Disney's revenues rose 20.7% in the second quarter to $18.0bn, boosted by the acquisition of Twenty First Century Fox (TFCF). However, net income in the quarter fell 91.3% to $475m, with total operating income from the group's operating segments down 36.7% to $2.4bn.
The group estimates coronavirus has knocked as much as $1.4bn off operating profit in the quarter, with Parks, Experiences and Products being the worst hit division.
The group has suspended its half year dividend to preserve cash.
The shares were broadly flat in pre-market trading.
The extent of the damage from the current crisis is unknown. One thing's for sure - Disney is entering uncharted territory.
Profits were already struggling, because of costs associated with the Fox deal and launching Disney+. Now the gates to theme parks, resorts and cruise liners are shuttered. It comes as the group continues to splash the cash on new attractions and merchandising and licensing is being disrupted too.
Networks has also been caught up in the current turmoil. The division is exposed to advertising trends, and a serious economic downturn, which would see revenue in this area suffer. ESPN in particular is struggling with the cancellation of almost all sporting events.
Overall, the visibility over future earnings in Disney's most important divisions is seriously impaired. Now more than usual we'd encourage investors to take a long term view.
This all comes at a time when the balance sheet looks a little stretched. Last year's $71bn acquisition of Twenty First Century Fox loaded the business up with debt, and that reduces the group's flexibility and ability to wait out the storm. Mega mergers come with a lot of execution risk as it is, so this isn't ideal. We're comforted by the fact Disney has access to substantial funds, which will add a layer of protection. But remember even the biggest resource pile can dwindle in the face of poor cash flow, and servicing interest on debts can become a more difficult task.
It's not all doom and gloom though. Disney still holds plenty of long term potential in our view, perhaps best demonstrated by the recent success of Disney+. The new platform helps the group make the most of a world class back catalogue of content, helped this quarter by the fact millions of us are confined to the couch. But this area isn't expected to be profitable until 2024.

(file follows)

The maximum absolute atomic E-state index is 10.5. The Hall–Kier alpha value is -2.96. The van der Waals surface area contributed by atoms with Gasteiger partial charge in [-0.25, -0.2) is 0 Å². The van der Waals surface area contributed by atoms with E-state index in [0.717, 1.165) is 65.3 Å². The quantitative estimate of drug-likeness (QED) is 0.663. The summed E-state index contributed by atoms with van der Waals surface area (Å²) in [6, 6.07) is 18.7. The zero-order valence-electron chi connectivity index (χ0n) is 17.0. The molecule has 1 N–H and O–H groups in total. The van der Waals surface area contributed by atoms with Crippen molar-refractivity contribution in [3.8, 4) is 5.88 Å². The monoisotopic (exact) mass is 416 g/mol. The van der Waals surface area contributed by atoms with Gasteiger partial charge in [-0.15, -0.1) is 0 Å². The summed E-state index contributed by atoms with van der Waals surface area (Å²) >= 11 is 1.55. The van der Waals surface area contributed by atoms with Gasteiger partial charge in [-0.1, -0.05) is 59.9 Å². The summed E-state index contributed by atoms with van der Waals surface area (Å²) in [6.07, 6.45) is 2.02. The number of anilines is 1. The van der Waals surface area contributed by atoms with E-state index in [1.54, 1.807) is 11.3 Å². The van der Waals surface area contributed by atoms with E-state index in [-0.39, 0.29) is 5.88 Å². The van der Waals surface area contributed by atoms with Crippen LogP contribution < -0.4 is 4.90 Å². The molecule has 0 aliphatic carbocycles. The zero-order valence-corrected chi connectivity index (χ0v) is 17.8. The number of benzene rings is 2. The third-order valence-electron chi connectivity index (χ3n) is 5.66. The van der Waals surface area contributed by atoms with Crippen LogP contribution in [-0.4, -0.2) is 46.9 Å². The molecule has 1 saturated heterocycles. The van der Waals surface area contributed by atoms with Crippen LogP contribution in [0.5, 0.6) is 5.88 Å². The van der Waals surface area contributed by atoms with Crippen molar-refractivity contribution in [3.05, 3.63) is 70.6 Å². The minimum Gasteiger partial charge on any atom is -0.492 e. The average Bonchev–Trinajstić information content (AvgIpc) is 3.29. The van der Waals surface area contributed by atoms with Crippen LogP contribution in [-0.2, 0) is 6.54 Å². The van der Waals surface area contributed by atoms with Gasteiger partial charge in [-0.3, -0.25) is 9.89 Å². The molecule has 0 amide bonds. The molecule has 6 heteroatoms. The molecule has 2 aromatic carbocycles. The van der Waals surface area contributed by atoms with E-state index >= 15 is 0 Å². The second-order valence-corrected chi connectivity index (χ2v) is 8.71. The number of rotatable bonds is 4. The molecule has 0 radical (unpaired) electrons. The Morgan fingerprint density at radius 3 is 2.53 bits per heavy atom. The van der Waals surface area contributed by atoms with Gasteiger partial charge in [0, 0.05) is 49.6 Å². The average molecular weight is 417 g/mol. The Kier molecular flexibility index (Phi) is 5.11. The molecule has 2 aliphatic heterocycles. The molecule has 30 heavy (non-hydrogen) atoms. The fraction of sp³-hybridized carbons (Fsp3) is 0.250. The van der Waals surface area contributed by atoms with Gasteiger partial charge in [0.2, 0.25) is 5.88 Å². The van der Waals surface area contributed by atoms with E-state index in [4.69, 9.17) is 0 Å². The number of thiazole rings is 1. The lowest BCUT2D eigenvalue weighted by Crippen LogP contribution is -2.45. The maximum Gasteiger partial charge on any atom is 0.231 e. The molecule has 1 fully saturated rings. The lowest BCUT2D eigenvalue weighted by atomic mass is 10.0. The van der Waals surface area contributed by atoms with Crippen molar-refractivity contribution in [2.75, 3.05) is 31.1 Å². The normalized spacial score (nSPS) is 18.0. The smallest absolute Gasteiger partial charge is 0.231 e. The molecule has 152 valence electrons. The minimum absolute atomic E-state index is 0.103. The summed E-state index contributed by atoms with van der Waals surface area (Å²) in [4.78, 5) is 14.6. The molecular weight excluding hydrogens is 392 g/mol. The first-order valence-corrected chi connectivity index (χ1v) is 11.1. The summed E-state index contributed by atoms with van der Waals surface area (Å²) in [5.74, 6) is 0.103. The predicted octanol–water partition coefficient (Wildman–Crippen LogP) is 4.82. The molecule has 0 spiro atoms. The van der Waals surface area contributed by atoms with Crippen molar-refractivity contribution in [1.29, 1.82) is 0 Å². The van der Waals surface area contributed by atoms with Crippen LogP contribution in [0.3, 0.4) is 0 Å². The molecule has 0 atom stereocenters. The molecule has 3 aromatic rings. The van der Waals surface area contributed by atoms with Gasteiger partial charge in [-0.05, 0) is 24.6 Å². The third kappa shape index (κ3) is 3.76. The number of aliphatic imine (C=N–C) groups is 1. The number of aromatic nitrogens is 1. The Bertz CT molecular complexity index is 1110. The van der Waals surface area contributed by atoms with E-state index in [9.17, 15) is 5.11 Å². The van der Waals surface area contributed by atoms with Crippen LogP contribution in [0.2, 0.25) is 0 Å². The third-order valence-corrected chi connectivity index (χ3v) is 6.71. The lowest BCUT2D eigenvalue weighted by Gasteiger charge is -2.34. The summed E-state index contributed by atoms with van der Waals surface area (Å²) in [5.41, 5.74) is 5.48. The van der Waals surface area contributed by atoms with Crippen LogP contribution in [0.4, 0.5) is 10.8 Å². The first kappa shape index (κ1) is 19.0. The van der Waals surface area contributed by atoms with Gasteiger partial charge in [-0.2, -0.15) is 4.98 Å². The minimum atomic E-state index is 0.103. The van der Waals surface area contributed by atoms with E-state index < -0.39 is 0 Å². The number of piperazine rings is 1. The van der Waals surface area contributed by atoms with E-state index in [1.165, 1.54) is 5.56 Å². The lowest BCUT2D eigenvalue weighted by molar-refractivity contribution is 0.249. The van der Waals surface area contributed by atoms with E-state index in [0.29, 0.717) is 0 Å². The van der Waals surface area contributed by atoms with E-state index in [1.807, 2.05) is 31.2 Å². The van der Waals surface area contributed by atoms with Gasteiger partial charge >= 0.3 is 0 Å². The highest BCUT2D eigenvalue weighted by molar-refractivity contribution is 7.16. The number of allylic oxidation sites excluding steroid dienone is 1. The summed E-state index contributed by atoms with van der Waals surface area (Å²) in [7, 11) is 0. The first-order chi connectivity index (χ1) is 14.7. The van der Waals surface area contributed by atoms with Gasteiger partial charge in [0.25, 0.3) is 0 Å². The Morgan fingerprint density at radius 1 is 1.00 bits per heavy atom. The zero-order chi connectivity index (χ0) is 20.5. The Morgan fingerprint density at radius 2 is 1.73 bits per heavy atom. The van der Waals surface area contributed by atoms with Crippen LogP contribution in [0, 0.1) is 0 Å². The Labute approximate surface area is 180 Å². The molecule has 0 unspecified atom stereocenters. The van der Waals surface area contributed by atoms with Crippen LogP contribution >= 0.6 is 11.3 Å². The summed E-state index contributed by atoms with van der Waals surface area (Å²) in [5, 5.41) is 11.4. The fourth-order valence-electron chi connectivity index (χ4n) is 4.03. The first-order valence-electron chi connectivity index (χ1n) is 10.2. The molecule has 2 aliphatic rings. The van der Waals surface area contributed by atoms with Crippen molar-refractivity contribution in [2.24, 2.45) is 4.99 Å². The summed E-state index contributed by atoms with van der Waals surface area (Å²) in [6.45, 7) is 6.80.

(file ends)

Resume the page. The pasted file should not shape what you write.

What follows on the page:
Disney's unparalleled stable of copyrights and brands can't be overstated, and will hold it in good stead in the long-run. Our feeling is coronavirus is a bump in the road, not a derailing of the investment case. The extent of the damage is hard to quantify until we know how long lockdowns will go on for, and how quickly the economy recovers. A no-expense-spared trip to Disney isn't a priority when disposable incomes are squeezed.
A price to earnings ratio of 27.4, despite a 27% share price fall since mid-February, means there could be further ups and down from here if conditions worsen.
Second Quarter Results
Operating profits rose 7% in the Media Networks division to $2.4bn, and revenues increased 28% to $7.3bn. That reflects growth in Cable Networks and Broadcasting, helped by the TFCF assets. Profit growth was largely offset Broadcasting, helped by the TFCF assets. Profit growth was largely offset by Cable Networks thanks to higher programming and production costs at ESPN.
In Parks, Experiences and Products revenues down 10% to $5.5bn and operating profit falling 58% to $639m. That was driven by the closure of domestic parks and resorts, cruise line business and Disneyland Paris in mid-March, while parks in Asia and resorts were closed earlier in the quarter. Costs were also higher because of new attractions, including Star Wars: Galaxy's Edge.
Direct-to-Consumer & International saw operating losses increase from $385m a year ago to $812m this year, reflecting the costs associated with the launch of Disney+ and consolidation of Hulu. However, revenues in the division rose from $1.1bn to $4.1bn with the group now boasting 33.5m paying Disney+ subscribers, 7.9m ESPN+ subscribers and 32.1m Hulu subscribers at the end of March.
Studio Entertainment saw operating profits fall 8% to $466m.
Free cash flow in the quarter fell 30% to $1.9bn while net debt was broadly flat at $41.1bn.
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